With home heating costs on the rise, the idea of a home that stays warm even in the absence of a furnace might seem like a pipe dream. But it's actually quite possible, thanks to the passive house—or passivhaus—concept. Formally conceived in the 1980s, a combination of engineering and architecture merged to create structures that require little to no heating or cooling. While most popular in Germany and Austria, the concept is also gaining traction in the United States thanks to companies like GO Logic.
The Maine-based firm specializes in pre-fabricated, energy-efficient homes and has several passive house designs. From a single-bedroom cottage to a four-bedroom family home, each model is designed to maximize efficiency. To achieve a perfectly heated home without added energy costs, GO Logic builds an airtight home with super insulation in the walls, roof, and foundation. They then install high-performance triple-glazed windows and doors that are placed strategically to collect heat from the sun.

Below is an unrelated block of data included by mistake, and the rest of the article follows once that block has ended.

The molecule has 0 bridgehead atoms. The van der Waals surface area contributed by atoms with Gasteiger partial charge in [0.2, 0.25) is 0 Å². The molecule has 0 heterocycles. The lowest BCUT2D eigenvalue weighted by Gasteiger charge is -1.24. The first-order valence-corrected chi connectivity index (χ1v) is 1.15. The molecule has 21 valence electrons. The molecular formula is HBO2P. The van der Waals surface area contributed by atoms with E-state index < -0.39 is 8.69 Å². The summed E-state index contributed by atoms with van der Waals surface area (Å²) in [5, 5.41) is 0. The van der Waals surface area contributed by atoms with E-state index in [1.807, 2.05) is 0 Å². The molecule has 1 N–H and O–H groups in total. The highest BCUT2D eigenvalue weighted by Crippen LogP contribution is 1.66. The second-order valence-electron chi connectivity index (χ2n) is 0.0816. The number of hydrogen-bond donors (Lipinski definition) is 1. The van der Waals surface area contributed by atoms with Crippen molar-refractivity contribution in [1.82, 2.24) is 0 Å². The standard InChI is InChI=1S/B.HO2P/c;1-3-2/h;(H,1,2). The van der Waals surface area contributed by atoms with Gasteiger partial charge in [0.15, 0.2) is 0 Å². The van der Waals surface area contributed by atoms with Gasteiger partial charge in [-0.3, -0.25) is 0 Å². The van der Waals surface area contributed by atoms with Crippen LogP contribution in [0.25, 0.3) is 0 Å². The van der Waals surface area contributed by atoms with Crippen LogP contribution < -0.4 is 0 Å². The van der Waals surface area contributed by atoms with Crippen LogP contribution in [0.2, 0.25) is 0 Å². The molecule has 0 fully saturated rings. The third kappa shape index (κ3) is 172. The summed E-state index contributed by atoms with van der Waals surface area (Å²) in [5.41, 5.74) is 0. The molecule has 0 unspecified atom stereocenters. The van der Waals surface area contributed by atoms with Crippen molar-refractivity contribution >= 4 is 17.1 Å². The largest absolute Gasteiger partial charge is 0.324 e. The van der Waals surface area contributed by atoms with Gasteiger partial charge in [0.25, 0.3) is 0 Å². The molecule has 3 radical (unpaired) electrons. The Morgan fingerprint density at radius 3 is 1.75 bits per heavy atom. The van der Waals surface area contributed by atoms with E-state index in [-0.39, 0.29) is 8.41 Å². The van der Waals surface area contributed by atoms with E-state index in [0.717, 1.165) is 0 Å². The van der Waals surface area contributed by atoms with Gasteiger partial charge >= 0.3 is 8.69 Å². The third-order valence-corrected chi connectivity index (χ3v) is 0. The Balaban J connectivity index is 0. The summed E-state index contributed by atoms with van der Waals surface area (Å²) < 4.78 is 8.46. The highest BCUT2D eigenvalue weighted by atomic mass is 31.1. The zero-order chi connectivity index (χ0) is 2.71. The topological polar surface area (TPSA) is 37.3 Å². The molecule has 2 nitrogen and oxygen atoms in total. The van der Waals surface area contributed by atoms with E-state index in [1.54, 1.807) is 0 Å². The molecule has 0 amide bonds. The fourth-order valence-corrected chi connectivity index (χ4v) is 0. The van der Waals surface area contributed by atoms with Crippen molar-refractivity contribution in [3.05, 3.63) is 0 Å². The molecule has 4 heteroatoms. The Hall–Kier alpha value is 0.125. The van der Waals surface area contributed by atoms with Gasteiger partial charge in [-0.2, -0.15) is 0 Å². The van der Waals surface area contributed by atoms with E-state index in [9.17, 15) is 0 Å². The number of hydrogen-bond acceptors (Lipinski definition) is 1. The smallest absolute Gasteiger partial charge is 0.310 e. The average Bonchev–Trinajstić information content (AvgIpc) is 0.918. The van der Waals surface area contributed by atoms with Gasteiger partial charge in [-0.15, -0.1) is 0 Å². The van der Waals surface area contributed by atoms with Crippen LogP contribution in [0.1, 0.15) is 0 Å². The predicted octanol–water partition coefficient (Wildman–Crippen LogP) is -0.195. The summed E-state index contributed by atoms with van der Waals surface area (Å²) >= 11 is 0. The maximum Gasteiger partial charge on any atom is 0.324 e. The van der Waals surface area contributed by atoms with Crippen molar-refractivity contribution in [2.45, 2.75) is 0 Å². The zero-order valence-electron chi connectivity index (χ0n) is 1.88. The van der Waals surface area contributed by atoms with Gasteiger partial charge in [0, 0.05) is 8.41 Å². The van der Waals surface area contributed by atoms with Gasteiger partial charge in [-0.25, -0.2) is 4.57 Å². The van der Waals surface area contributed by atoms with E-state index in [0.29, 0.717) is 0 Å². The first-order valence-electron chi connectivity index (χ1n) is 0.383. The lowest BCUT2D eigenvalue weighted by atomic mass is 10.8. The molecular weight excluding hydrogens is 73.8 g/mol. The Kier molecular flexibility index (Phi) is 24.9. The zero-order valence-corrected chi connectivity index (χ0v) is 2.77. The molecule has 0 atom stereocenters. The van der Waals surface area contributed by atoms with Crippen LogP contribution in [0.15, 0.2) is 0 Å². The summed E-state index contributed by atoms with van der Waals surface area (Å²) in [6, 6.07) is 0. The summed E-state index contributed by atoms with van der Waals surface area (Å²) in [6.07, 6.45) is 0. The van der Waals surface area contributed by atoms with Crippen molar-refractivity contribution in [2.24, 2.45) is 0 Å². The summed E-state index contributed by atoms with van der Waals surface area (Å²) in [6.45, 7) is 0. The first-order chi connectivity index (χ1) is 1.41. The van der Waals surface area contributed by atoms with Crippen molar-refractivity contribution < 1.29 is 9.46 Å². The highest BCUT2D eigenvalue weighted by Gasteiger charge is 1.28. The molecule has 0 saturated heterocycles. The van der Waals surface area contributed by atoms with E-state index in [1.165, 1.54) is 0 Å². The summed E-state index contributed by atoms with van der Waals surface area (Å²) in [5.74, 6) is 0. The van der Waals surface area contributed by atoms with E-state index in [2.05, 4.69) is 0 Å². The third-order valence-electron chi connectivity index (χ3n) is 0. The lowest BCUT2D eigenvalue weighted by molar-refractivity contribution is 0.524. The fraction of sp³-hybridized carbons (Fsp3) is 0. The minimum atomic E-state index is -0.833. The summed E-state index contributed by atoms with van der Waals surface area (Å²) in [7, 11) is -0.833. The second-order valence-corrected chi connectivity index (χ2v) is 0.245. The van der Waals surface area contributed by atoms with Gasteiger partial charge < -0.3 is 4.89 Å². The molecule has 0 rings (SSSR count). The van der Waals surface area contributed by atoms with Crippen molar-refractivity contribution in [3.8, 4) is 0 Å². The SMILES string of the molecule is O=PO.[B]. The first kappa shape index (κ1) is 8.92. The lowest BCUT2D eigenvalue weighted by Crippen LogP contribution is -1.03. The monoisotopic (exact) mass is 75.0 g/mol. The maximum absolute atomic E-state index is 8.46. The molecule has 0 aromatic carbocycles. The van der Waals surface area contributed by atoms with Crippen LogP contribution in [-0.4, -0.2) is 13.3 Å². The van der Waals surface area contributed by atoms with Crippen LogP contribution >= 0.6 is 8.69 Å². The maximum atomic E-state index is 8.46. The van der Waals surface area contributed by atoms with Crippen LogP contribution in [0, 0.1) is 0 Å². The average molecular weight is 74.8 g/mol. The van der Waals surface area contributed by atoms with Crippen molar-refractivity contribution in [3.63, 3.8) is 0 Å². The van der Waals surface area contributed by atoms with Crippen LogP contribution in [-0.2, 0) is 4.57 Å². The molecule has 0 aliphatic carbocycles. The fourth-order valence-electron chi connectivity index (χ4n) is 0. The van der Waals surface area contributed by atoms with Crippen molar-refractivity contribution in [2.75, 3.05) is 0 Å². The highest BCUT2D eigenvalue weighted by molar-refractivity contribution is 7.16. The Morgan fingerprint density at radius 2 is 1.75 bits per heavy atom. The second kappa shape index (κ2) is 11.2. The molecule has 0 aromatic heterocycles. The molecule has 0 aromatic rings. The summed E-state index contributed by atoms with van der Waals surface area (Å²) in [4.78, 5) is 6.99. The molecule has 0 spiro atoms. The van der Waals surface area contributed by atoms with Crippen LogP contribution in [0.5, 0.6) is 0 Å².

In addition, a specialized heat-recovery ventilation system that delivers a constant flow of fresh air while capturing 80% of the heat in the air it exhausts to the outdoors is put in place. All these factors add up to a home that uses just 10% of the energy consumed by a typical home.
The quality of the materials and ventilation system means that a passive house will cost about 10% more to build. But, that cost can be earned back quite quickly due to the energy savings.
For Patrick McCunney and Madeleine Mackell, who moved from Philadelphia to Maine with their daughters, a passive home made sense. Their 1,500-square-foot, two-story New England farmhouse-style home by GO Logic has no furnace. They have a small heat pump, but otherwise rely on the sun to heat their home.
“It's about 70 degrees in here,” McCunney told Maine Public. “And once you set that temperature of the house, because of its airtightness and amount of insulation, it maintains that temperature pretty efficiently.”
Adding to their efficiency is a solar array mounted on the roof. All told, their winter utilities amount to $13 a month—the cost of being connected to Central Maine Power.
While the passive house model has often been used for commercial buildings and multi-family homes, more and more people are turning to this design as a way to buffer themselves against the volatile energy market.